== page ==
Questions of anonymous marking

We still don’t have anonymous marking, and I certainly find it wrong in a world where we are increasingly giving feed-forward (and therefore would know whose piece of work it is), and are looking for students to provide personalised assignments using online tools such as blogs – which means we HAVE to know who they are:

In recent years, the practice of “blind marking” students’ written work has become almost universal in UK universities. Why? This is because research indicates that some examiners give higher or lower marks to students they know, or whose sex or race they know, than they would if they did not know whose work they were marking. This is obviously unfair and damaging to the career prospects of students who are marked down. So university administrations have taken action by depriving examiners of the information leading to the bias, and insisting that scripts are anonymised before being assessed. But this strategy is misguided: it does not address the real source of the problem and it seriously damages the educational culture.

When I got my first job as an academic in the late 1960s, assessment was a largely intuitive process, in which academics were hardly more articulate about the criteria they were applying than chicken-sexers, and students were entirely in the dark as to what they needed to do to get good marks. I well remember examiners’ meetings in which colleagues would say things like: “I just sensed from the first paragraph that this candidate has a 2:1-ish sort of mind.” We have come a long way since then, with explicit course specifications and the compulsory training of new teaching staff. Nevertheless, we are still a long way from an ideal world in which students fully understand what is expected of them, and staff assess their work solely on the basis of published criteria rather than on the extraneous characteristics of the individual student. In general, academics have not been good at specifying clear criteria by which written work is to be assessed, or at ensuring that their students internalise these criteria, or at applying them impartially.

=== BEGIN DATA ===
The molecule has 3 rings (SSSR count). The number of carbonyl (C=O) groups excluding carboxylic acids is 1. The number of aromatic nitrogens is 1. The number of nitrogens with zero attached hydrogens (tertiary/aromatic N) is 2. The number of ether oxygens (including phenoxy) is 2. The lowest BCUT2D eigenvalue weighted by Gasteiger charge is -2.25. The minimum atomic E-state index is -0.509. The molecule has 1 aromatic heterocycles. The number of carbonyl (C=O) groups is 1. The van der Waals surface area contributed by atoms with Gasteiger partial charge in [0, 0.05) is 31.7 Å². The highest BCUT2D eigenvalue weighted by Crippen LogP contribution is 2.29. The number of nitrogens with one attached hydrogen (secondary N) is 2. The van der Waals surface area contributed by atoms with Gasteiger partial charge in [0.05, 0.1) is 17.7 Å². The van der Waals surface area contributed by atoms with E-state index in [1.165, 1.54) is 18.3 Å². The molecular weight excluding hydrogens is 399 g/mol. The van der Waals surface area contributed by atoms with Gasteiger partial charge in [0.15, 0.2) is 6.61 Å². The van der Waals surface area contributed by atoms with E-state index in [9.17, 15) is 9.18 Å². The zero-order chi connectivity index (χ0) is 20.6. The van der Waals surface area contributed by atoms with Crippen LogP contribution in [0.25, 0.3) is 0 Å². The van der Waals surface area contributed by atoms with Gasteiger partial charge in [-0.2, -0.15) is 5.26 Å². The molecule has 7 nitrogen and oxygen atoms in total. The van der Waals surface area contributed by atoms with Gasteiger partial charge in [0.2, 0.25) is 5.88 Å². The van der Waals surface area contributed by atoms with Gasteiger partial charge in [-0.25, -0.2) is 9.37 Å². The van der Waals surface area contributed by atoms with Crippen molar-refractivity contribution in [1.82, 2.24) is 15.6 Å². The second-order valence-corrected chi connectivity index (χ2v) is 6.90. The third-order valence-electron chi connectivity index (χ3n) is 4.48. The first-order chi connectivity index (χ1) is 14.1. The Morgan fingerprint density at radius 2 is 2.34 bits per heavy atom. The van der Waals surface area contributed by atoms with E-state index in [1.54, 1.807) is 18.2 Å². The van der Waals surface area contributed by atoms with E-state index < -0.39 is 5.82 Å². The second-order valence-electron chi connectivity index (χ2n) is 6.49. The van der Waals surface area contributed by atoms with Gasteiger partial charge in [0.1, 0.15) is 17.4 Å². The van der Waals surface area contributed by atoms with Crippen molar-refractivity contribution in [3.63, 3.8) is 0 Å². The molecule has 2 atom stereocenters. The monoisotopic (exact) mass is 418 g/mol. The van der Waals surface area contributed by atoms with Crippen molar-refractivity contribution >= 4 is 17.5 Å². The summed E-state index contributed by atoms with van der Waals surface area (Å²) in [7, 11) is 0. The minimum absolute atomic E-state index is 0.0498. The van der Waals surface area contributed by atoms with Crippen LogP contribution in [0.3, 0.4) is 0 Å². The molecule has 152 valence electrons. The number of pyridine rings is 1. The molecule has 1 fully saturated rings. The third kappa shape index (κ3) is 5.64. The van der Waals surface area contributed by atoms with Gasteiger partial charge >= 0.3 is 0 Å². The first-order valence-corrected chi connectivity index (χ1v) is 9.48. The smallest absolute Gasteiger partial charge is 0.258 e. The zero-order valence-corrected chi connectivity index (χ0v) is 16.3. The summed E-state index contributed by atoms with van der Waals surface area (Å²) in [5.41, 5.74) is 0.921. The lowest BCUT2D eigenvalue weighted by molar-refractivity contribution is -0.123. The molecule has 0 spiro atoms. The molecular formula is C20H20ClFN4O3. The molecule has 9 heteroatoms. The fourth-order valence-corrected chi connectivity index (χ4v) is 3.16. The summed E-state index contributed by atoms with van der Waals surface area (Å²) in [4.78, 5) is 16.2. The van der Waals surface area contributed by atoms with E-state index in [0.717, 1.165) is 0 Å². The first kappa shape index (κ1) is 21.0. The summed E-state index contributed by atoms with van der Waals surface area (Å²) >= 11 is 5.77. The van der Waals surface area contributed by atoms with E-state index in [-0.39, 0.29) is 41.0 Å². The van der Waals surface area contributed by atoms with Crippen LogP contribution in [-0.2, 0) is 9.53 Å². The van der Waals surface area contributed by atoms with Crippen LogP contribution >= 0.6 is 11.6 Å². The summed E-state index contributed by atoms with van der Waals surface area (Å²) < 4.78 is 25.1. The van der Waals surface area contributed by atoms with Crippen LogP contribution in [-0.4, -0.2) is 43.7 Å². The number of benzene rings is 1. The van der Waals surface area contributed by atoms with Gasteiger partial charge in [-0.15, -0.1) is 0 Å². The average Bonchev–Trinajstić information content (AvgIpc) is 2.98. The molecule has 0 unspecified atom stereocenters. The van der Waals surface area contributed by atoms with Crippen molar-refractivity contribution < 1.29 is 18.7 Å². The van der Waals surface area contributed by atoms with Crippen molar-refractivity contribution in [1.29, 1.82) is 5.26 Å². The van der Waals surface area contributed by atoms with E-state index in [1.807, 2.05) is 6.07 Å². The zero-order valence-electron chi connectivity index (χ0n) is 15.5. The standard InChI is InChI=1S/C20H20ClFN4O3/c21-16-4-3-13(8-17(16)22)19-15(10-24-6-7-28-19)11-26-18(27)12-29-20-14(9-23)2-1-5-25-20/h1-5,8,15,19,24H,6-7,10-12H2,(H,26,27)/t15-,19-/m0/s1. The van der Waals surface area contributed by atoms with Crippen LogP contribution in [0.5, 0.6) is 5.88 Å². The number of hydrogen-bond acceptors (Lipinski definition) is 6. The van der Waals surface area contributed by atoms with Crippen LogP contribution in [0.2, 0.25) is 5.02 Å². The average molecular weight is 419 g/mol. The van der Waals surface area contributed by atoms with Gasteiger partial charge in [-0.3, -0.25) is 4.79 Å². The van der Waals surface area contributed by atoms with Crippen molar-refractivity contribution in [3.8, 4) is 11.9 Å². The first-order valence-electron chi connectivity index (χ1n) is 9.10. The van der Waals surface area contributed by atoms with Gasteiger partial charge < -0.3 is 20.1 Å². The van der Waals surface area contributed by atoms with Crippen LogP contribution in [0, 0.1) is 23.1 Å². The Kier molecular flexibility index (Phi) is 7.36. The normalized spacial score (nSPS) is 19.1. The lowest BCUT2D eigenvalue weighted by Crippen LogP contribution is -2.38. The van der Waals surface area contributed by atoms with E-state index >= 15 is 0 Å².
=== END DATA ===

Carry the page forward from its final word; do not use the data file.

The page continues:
In my view, the solution to the problem is not anonymous marking; it is to build on the progress that has already been made towards creating an academic culture in which every teacher takes pride in their professionalism and impartiality, and is respected for it by students and administrators alike. In that culture, students will be treated equally on the basis of their actual performance, and will no more need to be anonymised than patients consulting their doctors, or clients consulting their lawyers.

Read full story… which echoes what I’ve written at the top!

By admin

Dr Bex Lewis is passionate about helping people engage with the digital world in a positive way, where she has more than 20 years’ experience. She is Senior Lecturer in Digital Marketing at Manchester Metropolitan University and Visiting Research Fellow at St John’s College, Durham University, with a particular interest in digital culture, persuasion and attitudinal change, especially how this affects the third sector, including faith organisations, and, after her breast cancer diagnosis in 2017, has started to research social media and cancer. Trained as a mass communications historian, she has written the original history of the poster Keep Calm and Carry On: The Truth Behind the Poster (Imperial War Museum, 2017), drawing upon her PhD research. She is Director of social media consultancy Digital Fingerprint, and author of Raising Children in a Digital Age: Enjoying the Best, Avoiding the Worst  (Lion Hudson, 2014; second edition in process) as well as a number of book chapters, and regularly judges digital awards. She has a strong media presence, with her expertise featured in a wide range of publications and programmes, including national, international and specialist TV, radio and press, and can be found all over social media, typically as @drbexl.

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